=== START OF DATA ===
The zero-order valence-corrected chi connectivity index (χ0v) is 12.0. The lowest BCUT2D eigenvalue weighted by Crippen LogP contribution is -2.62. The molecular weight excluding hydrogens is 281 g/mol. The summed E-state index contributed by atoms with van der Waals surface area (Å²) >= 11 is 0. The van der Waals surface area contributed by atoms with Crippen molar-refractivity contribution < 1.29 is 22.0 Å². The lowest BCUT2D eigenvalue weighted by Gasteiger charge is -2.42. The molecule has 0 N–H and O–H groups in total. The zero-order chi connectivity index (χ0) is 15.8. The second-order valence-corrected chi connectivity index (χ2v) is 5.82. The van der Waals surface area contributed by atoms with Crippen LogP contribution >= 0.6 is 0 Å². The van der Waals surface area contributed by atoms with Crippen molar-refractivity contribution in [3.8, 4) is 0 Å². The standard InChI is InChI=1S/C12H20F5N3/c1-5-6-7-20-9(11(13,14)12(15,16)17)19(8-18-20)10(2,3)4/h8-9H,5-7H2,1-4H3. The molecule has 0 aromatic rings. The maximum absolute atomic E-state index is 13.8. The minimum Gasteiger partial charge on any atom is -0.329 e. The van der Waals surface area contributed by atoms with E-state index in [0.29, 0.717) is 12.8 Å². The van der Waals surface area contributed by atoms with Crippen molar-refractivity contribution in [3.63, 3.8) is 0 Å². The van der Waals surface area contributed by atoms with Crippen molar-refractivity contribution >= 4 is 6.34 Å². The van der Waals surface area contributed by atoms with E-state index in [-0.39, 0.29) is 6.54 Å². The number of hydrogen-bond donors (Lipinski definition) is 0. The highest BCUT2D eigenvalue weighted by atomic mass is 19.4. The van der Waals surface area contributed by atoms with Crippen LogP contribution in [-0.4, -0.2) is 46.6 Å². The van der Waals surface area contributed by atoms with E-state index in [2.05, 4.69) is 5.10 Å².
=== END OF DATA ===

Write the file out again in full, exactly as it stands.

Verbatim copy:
The zero-order valence-corrected chi connectivity index (χ0v) is 12.0. The lowest BCUT2D eigenvalue weighted by Crippen LogP contribution is -2.62. The molecular weight excluding hydrogens is 281 g/mol. The summed E-state index contributed by atoms with van der Waals surface area (Å²) >= 11 is 0. The van der Waals surface area contributed by atoms with Crippen molar-refractivity contribution < 1.29 is 22.0 Å². The lowest BCUT2D eigenvalue weighted by Gasteiger charge is -2.42. The molecule has 0 N–H and O–H groups in total. The zero-order chi connectivity index (χ0) is 15.8. The second-order valence-corrected chi connectivity index (χ2v) is 5.82. The van der Waals surface area contributed by atoms with Crippen LogP contribution >= 0.6 is 0 Å². The van der Waals surface area contributed by atoms with Crippen molar-refractivity contribution in [3.8, 4) is 0 Å². The standard InChI is InChI=1S/C12H20F5N3/c1-5-6-7-20-9(11(13,14)12(15,16)17)19(8-18-20)10(2,3)4/h8-9H,5-7H2,1-4H3. The molecule has 0 aromatic rings. The maximum absolute atomic E-state index is 13.8. The minimum Gasteiger partial charge on any atom is -0.329 e. The van der Waals surface area contributed by atoms with E-state index in [0.29, 0.717) is 12.8 Å². The van der Waals surface area contributed by atoms with Crippen molar-refractivity contribution in [3.63, 3.8) is 0 Å². The van der Waals surface area contributed by atoms with Crippen molar-refractivity contribution >= 4 is 6.34 Å². The van der Waals surface area contributed by atoms with E-state index in [-0.39, 0.29) is 6.54 Å². The number of hydrogen-bond donors (Lipinski definition) is 0. The highest BCUT2D eigenvalue weighted by atomic mass is 19.4. The van der Waals surface area contributed by atoms with Crippen LogP contribution in [-0.4, -0.2) is 46.6 Å². The van der Waals surface area contributed by atoms with E-state index in [2.05, 4.69) is 5.10 Å².